Having a working MQTT setup, the steps are as simple as:

  • Create a config file like:
    $schema: ""
          host: <mqtt broker host>
          username: <username>
          password: <password>
  • Run the resymo-agent on the machine to monitor

Yes, that’s it! And with that, you can get some nice dashboard like:

Screenshot a some basic system information

You also have a time series database for values:

Screenshot a basic time series data

But wait …

Home Assistant cannot only monitor devices, but also control them. And while having basic system information is great, sometimes you want more. One important information I wanted to have was the information of how many system updates are pending. And ideally a single button to trigger the update.

Instead of directly coding an update process into the resymo agent (which would be different between distributions), I simply added the ability to extract information from running a process and triggering a process via an MQTT command.

Here’s an example configuration for proving the number of updates and triggering an update process:


        period: 1h
        command: bash
          - -c
          - |
            apt update &> /dev/null;
            apt list --upgradable -qq | wc -l
          - name: Pending updates
            state_class: measurement
            value_template: '{{ '{{ value_json.stdout }}' }}'


        command: bash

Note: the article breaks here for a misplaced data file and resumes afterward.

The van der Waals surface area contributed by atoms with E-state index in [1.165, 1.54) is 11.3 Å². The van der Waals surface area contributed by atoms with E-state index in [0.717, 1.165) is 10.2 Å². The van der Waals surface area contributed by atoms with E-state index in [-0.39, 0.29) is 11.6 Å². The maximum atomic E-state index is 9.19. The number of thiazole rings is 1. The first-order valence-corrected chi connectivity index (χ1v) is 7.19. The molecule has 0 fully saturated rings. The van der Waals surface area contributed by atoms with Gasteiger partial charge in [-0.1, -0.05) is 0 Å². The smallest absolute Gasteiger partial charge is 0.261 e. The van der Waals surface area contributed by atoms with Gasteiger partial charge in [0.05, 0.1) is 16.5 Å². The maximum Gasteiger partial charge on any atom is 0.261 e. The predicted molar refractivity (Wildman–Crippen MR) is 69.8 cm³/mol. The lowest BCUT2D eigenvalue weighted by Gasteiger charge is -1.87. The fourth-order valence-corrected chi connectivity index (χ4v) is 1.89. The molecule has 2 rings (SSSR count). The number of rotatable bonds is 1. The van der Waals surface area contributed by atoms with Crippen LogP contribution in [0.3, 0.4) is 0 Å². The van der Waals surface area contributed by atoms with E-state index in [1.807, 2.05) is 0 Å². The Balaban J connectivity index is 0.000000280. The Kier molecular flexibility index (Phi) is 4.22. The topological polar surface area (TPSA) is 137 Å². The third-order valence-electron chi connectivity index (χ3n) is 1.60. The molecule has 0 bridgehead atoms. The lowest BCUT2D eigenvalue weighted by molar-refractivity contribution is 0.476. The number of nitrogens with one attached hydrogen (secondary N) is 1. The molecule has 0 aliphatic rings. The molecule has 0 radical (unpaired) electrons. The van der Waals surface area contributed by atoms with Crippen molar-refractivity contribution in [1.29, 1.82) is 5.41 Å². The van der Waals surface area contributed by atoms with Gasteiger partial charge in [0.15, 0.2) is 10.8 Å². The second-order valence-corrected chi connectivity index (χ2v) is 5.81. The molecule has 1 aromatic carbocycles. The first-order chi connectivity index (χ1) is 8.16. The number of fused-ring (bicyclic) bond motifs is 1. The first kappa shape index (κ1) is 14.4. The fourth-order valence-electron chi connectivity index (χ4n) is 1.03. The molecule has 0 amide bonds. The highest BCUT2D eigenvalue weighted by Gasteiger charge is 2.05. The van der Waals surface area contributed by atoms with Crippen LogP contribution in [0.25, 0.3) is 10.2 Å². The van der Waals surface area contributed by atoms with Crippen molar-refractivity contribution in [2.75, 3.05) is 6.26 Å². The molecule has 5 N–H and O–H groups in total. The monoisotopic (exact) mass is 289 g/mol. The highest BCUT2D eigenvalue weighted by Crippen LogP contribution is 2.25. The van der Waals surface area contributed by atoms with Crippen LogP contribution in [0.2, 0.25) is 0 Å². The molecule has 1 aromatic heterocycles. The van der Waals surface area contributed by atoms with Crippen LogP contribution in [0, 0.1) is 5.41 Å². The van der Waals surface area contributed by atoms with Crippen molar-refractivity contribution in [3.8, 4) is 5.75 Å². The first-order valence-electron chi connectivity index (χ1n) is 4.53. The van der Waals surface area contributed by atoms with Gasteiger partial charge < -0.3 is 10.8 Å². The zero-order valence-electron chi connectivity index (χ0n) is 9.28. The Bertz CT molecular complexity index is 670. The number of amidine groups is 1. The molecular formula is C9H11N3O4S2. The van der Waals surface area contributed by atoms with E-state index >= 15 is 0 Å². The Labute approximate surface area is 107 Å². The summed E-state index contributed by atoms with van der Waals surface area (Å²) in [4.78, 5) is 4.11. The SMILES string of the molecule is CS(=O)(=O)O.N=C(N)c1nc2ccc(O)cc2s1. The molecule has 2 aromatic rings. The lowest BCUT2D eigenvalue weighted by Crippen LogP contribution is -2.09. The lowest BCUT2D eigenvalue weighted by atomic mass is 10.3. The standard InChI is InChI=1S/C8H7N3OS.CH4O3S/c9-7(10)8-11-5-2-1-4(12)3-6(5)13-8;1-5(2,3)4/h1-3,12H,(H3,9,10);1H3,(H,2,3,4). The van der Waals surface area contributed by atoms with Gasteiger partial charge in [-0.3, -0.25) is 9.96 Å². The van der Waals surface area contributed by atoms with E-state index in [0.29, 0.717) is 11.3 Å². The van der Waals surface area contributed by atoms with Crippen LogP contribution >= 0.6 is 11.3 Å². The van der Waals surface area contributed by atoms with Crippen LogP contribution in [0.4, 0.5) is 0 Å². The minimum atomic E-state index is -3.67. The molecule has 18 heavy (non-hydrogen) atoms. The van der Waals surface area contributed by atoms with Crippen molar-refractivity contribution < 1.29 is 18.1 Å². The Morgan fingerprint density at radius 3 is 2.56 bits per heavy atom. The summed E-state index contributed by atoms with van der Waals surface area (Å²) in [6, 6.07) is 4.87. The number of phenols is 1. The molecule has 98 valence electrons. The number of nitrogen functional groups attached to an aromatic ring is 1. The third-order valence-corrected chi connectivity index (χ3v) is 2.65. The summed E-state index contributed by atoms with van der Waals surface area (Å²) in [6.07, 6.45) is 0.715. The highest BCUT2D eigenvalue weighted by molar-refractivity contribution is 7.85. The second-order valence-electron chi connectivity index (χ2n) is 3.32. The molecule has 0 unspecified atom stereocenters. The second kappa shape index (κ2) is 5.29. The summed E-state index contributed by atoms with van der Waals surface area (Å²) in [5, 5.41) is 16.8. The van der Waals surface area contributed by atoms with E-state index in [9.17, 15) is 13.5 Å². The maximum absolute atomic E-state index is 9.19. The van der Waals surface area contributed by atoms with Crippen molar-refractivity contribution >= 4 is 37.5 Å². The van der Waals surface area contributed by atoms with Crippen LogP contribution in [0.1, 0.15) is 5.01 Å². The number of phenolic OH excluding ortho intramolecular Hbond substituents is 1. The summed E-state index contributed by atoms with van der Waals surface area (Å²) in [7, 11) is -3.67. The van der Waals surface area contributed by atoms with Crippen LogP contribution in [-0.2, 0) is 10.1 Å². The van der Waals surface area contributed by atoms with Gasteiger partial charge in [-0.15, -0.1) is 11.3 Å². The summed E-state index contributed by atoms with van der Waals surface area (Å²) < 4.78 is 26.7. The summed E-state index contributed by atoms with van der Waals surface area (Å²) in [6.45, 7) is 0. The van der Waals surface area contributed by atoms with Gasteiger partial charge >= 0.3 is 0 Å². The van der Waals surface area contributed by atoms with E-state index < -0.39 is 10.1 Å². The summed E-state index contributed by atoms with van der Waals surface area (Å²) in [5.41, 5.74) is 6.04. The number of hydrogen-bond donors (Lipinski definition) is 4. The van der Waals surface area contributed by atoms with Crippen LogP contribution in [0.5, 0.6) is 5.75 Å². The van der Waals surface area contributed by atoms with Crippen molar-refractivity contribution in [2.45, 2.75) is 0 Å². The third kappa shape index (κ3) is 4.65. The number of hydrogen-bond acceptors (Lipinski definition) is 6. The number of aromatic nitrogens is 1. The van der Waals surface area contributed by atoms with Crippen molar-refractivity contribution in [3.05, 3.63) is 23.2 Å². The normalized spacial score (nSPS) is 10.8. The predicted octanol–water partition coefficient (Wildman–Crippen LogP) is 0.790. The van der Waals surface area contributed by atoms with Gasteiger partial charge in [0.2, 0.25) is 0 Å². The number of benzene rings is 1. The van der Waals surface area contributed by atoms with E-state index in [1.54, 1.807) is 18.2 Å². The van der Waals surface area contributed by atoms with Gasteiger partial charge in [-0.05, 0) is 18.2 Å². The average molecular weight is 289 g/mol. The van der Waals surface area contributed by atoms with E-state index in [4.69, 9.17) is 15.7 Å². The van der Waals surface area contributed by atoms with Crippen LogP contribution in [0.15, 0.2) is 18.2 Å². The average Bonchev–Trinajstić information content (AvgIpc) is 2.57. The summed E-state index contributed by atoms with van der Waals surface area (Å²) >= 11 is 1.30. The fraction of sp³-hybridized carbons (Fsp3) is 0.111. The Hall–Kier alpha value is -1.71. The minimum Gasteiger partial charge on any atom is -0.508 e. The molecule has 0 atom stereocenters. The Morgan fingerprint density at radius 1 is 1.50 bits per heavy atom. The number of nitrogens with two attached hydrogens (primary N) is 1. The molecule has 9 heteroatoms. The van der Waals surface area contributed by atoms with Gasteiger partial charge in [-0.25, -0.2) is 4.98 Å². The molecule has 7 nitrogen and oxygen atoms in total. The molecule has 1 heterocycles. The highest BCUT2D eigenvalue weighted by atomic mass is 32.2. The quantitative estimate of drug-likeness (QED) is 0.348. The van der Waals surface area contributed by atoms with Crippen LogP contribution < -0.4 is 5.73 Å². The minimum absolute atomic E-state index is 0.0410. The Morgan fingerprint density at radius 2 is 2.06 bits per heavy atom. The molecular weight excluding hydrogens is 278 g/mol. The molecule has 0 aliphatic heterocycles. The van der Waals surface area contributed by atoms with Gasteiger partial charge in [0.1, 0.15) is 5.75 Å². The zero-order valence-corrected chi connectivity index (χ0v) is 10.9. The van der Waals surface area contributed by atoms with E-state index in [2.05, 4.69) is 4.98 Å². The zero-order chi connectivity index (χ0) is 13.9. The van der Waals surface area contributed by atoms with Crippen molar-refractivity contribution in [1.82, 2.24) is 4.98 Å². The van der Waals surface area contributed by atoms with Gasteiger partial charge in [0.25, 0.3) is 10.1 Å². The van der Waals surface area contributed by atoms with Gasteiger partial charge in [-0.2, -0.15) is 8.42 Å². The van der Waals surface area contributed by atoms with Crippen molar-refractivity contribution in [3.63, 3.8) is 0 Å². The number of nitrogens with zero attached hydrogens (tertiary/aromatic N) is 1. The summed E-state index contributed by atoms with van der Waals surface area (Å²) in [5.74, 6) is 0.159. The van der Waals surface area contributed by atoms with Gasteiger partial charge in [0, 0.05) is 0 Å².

- -c
          - |
            apt dist-upgrade --yes
          DEBIAN_FRONTEND: noninteractive
          name: Install updates
          device_class: update

Which allows you to create the following Home Assistant dashboard (minus the reboot and uptime entity, that’s a different configuration):

Screenshot a dashboard showing the update controls

Rolling it out

Having that configuration, one might ask, if this is indeed simpler than something like Nagios. I think it is. Simply because the focus on the actual data and commands. Still, the question is, how to roll it out to a handful of servers in an efficient way?

This is where I turned to Ansible. Ansible does a great job in reaching out to a bunch of machines, tweaking some configuration. It would be too much for this blog post to go into more details here. But creating a configuration file, fetching that binary, and setting up a systemd unit is no big deal for Ansible. It also is possible to use Ansible’s Jinja2 templating integration to conditionally create sections in the configuration for different operating systems.

What’s next?

Works for me 😉! I’ve been using this for a few weeks now. And it works like a charm. Even on a mobile phone, thanks to the Home Assistant app. There’s a bunch of additional data that would be useful, like network traffic, for example. And there could be some quality-of-life improvements, like triggering a value refresh after finishing a command.

For you? Maybe give it a try? If you’re missing some features, create an issue and let me know.

Maybe also peek at the repository of the underlying homeassistant-agent. ReSyMo is just one application built on top of it. If you want to create your own device capable of using Home Assistant’s MQTT integration in Rust, that might a something for you to try out.